Tactics and Tools

What Counts as Evidence?

Author Amy K. Hall Published on 04/04/2013

You’ve probably heard at least one atheist say, “There’s no evidence for Christianity.” It may not be that they’ve never looked into the question and listened to our arguments. The problem may simply be that they’re illegitimately disqualifying circumstantial evidence from consideration. Jim explains in Cold-Case Christianity, from his experience as a detective, why this is a mistake:

It’s not a coincidence that I was a nonbeliever before I learned anything about the nature of evidence. In those days, as I was evaluating the claims of Christianity, I demanded a form of evidence (direct evidence) that simply isn’t available to anyone who is studying historical events. I failed to see that rejecting (or devaluing) circumstantial evidence would prevent me from understanding anything about history (when eyewitnesses of a particular event are unavailable for an interview). If I continued to reject (or devalue) circumstantial evidence, I would never have been able to successfully prosecute a single cold-case killer. All of us need to respect the power and nature of circumstantial evidence in determining truth so that we can be open to the role that circumstantial evidence plays in making the case for Christianity….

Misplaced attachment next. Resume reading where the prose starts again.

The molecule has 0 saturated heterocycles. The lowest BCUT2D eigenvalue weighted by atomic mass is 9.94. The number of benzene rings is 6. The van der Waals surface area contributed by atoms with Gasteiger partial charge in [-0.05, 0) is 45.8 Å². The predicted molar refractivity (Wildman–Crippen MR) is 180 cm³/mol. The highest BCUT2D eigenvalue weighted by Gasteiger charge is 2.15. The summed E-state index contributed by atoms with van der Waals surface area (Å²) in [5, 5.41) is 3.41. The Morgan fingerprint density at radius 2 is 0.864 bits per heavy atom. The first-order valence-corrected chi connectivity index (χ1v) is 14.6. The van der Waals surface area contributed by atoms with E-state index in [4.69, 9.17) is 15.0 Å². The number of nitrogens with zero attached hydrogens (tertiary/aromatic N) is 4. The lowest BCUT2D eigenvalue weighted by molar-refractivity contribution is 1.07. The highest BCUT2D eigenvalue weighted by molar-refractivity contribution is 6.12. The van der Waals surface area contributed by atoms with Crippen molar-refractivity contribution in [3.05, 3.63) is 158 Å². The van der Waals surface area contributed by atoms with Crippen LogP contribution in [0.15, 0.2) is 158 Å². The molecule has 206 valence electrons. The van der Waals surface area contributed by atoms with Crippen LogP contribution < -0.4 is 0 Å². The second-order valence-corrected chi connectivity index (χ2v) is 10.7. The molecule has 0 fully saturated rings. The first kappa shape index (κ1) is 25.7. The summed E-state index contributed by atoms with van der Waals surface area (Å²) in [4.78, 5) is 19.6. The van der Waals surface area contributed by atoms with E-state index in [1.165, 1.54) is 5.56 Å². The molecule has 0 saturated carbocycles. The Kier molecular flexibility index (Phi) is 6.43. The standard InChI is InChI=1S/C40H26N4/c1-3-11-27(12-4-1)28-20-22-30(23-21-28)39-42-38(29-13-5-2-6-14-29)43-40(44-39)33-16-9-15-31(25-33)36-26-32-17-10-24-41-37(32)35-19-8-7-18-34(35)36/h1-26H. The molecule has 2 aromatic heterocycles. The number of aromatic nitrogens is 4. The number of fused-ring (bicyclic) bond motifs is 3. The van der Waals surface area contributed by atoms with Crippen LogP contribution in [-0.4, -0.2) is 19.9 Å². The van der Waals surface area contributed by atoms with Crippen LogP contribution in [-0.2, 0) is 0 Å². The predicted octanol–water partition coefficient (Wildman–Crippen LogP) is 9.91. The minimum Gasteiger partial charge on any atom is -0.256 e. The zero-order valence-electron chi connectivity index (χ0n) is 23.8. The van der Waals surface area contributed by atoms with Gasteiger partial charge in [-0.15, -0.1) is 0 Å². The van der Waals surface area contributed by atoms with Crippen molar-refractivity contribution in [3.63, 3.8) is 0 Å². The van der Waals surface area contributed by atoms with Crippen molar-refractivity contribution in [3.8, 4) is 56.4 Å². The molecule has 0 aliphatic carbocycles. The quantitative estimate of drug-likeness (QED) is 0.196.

When discussing evidence with skeptics, we don’t need to concede that a particular fact related to the Christian worldview is not a piece of evidence simply because it is not a piece of direct evidence. Even though a particular fact may not have the individual power to prove our case in its entirety, it is no less valid as we assemble the evidence….

When defending our belief in the existence of God, the resurrection of Jesus, or the validity of the Christian worldview, we may need to take some time to explain the nature, role, and power of circumstantial evidence.

The instructions for jurors in California read, “Both direct and circumstantial evidence are acceptable types of evidence to prove or disprove the elements of a charge, including intent and mental state and acts necessary to a conviction, and neither is necessarily more reliable than the other. Neither is entitled to any greater weight than the other.” That might come as a surprise to our atheist friends!